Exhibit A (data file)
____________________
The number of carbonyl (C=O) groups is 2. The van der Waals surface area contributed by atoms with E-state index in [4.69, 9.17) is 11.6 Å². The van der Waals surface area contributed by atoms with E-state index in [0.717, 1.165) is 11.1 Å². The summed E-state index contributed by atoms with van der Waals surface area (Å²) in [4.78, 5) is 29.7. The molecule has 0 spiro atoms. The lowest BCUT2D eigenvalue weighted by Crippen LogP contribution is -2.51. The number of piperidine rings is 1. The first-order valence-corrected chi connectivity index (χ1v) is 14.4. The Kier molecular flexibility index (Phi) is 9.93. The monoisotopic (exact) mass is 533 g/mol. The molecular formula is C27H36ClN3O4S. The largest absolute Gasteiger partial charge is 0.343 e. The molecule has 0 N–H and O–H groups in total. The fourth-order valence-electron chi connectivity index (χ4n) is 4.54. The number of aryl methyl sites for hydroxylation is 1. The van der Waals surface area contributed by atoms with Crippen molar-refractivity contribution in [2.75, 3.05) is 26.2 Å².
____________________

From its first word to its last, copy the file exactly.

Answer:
The number of carbonyl (C=O) groups is 2. The van der Waals surface area contributed by atoms with E-state index in [4.69, 9.17) is 11.6 Å². The van der Waals surface area contributed by atoms with E-state index in [0.717, 1.165) is 11.1 Å². The summed E-state index contributed by atoms with van der Waals surface area (Å²) in [4.78, 5) is 29.7. The molecule has 0 spiro atoms. The lowest BCUT2D eigenvalue weighted by Crippen LogP contribution is -2.51. The number of piperidine rings is 1. The first-order valence-corrected chi connectivity index (χ1v) is 14.4. The Kier molecular flexibility index (Phi) is 9.93. The monoisotopic (exact) mass is 533 g/mol. The molecular formula is C27H36ClN3O4S. The largest absolute Gasteiger partial charge is 0.343 e. The molecule has 0 N–H and O–H groups in total. The fourth-order valence-electron chi connectivity index (χ4n) is 4.54. The number of aryl methyl sites for hydroxylation is 1. The van der Waals surface area contributed by atoms with Crippen molar-refractivity contribution in [2.75, 3.05) is 26.2 Å².